Forum for Science, Industry and Business

Sponsored by:     3M 
Search our Site:

 

Solar panels can attract breeding water insects

28.05.2010
...but scientists propose a simple fix

Solar power might be nature's most plentiful and benign source of energy, but shiny black solar cells can lure water insects away from critical breeding areas, a Michigan State University scientist and colleagues warn.

Applying white grids or other methods to break up the polarized reflection of light, however, makes mayflies and other aquatic insects far less likely to deposit eggs on the panels thinking that they are water, the group discovered.

"This research demonstrates that solar panels are a strong new source of polarized light pollution that creates ecological traps for many types of insect," says Bruce Robertson, a research associate at MSU's Kellogg Biological Station in Hickory Corners. "This is of significant conservation importance given the radical expansion in solar energy development and the strong negative impacts of ecological traps on animal populations."

Using nonpolarizing white grids, he adds, demonstrates a novel approach to reducing the attractiveness of a false habitat by applying what biologists call habitat fragmentation. That is an effect that usually is harmful to species, but in this case promises to solve a conservation problem.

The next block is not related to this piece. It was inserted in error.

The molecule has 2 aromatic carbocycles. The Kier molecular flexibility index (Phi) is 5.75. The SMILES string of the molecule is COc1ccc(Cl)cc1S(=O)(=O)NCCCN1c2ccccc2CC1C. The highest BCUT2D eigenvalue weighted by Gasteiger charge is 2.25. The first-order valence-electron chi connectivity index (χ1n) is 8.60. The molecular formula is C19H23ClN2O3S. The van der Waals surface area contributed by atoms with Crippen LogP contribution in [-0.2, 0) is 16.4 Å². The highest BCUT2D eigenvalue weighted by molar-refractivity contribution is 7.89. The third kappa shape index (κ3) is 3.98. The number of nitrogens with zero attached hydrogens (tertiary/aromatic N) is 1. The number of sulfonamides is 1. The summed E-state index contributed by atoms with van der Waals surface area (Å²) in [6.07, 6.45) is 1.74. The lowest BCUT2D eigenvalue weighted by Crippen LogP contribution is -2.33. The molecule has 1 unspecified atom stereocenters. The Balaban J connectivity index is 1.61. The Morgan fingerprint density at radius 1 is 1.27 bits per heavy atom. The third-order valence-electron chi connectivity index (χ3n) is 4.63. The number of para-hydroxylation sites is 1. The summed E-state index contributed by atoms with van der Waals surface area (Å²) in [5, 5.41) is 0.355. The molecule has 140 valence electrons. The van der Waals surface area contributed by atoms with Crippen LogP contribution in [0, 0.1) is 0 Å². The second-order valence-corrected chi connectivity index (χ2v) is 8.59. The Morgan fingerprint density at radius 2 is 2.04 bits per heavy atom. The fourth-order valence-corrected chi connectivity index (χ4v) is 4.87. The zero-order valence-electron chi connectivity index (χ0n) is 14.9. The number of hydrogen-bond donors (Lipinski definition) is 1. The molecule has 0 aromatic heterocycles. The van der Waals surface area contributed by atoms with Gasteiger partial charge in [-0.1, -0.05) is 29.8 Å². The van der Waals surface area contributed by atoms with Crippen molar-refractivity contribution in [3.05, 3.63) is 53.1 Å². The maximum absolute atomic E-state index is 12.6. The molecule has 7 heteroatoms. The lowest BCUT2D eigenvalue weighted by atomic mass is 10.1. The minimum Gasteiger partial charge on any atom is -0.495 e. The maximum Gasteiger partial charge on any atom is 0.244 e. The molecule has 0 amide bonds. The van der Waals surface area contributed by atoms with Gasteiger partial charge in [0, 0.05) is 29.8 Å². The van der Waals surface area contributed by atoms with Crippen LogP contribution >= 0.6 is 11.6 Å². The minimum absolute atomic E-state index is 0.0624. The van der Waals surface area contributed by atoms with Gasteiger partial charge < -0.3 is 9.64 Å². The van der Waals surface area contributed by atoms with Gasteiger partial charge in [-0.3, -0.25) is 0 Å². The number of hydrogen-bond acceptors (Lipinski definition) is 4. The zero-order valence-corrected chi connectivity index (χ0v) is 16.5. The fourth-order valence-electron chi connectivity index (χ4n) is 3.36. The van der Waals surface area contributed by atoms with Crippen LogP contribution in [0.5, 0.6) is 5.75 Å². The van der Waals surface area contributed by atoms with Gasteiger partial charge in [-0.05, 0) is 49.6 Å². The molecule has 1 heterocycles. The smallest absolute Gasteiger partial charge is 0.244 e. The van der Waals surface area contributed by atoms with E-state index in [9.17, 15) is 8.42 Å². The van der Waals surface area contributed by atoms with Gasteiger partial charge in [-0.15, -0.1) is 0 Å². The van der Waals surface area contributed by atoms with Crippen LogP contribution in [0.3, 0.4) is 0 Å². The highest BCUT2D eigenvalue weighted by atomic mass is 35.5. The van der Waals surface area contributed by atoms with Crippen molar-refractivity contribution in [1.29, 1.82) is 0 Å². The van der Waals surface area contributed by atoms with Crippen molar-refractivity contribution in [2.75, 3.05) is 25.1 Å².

Robertson's team estimates that adding white markings to solar cells might reduce their ability to collect solar energy by perhaps 1.8 percent, depending on the amount of space the strips cover.

Conventional solar cells share a problem with glass-clad buildings and other expanses of shiny dark surfaces – even vehicles. Reflected sunlight becomes polarized, or aligned in a single, often horizontal plane, which is how at least 300 species of insect recognize the surface of water bodies to lay their eggs.

When species such as mayflies and caddis flies mistake shiny dark surfaces for water, they set themselves up for reproductive failure and often become easy targets for predators, Robertson and colleagues noted in a recent online article in the journal Conservation Biology. Local population collapse could be a result, with cascading impacts on predators and other species up the food chain.

Humans typically recognize reflected sunlight as glare, which polarized sunglasses overcome by filtering the horizontal waves through vertically polarized lenses.

Robertson conducted his research in Hungary with scientists associated with Eotvos University in Budapest and Szent Istvan University in Godollo, Hungary. Their work was supported by the U.S. Department of Energy's Great Lakes Bioenergy Research Center and the Hungarian Science Foundation.

Michigan State University has been advancing knowledge and transforming lives through innovative teaching, research and outreach for more than 150 years. MSU is known internationally as a major public university with global reach and extraordinary impact. Its 17 degree-granting colleges attract scholars worldwide who are interested in combining education with practical problem solving.

Mark Fellows | EurekAlert!
Further information:
http://www.ur.msu.edu

More articles from Life Sciences:

nachricht Making fuel out of thick air
08.12.2017 | DOE/Argonne National Laboratory

nachricht ‘Spying’ on the hidden geometry of complex networks through machine intelligence
08.12.2017 | Technische Universität Dresden

All articles from Life Sciences >>>

The most recent press releases about innovation >>>